In “You May Be Strong…But Are You Tough?” (10 Jun 2014, Imminent Threat Solutions), Khaled Allen writes:
Men in particular often confuse toughness with strength, thinking that being strong is automatically the same as being tough, when in fact the two are distinct qualities. As Erwan Le Corre, founder of MovNat, says, “Some people with great muscular strength may lack toughness and easily crumble when circumstances become too challenging. On the other hand, some people with no particularly great muscular strength may be very tough, i.e., capable of overcoming stressful, difficult situations or environments.”
Toughness is the ability to perform well regardless of circumstances. That might mean performing well when you are sick or injured, but it also might mean performing well when your workout gear includes trees and rocks instead of pullup bars and barbells. “Toughness…is the strength, or ability, to withstand adverse conditions,” according to Le Corre.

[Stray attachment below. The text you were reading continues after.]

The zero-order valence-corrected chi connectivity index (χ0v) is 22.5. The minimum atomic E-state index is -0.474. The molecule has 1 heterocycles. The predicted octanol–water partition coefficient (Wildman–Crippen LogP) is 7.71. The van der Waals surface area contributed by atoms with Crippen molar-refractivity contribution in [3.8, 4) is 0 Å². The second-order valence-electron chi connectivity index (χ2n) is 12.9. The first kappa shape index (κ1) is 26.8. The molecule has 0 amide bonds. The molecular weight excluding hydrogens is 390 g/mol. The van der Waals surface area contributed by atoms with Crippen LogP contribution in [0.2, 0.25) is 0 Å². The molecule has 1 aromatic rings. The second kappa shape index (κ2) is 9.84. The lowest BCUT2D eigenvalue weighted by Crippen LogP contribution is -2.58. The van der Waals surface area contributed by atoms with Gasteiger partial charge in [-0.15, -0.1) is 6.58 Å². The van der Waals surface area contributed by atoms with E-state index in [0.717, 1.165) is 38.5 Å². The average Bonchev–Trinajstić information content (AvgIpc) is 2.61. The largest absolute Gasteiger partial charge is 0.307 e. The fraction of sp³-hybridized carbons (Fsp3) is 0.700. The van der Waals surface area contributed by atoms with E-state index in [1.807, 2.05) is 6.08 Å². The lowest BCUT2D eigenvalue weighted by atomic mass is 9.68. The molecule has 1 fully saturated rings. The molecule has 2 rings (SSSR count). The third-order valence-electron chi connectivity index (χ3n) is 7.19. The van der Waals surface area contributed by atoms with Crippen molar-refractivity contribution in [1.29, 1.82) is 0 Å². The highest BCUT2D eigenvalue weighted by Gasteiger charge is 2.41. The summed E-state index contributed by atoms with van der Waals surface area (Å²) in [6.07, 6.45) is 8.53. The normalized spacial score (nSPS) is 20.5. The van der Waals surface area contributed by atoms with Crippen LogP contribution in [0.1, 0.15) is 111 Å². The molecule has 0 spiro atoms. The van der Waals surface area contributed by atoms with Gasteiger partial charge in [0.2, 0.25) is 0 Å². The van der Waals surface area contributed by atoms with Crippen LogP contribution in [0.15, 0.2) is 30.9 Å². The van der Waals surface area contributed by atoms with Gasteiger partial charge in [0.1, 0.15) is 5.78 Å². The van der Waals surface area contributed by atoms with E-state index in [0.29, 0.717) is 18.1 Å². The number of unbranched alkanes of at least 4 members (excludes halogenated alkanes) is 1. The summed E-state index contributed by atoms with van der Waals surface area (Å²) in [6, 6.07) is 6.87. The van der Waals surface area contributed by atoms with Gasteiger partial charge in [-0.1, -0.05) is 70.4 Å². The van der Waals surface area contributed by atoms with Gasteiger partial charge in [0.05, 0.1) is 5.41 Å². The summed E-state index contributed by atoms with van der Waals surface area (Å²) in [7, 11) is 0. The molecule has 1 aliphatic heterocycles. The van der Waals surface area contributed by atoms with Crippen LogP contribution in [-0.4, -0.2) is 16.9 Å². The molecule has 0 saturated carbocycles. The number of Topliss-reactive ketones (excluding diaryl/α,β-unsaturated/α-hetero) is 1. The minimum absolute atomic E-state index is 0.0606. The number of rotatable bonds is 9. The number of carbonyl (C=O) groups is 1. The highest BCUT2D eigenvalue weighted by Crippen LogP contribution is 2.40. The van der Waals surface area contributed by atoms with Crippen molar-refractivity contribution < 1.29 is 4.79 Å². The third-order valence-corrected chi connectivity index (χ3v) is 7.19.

Being able to do that requires both mental and physical toughness. No amount of mental toughness alone will keep you from freezing in cold temperatures, but if you’ve combined mental training with cold tolerance conditioning, for example, then you’ll fare much better.
So, train in the gym if you need it or love it, but also get outdoors. Run, lift, carry, throw, clamber, walk, hike, climb, crawl, move on varied, complex surfaces in varied, complex terrains full of obstacles and in a range of temperatures and climactic conditions. Be fit for reality, not merely for a gym.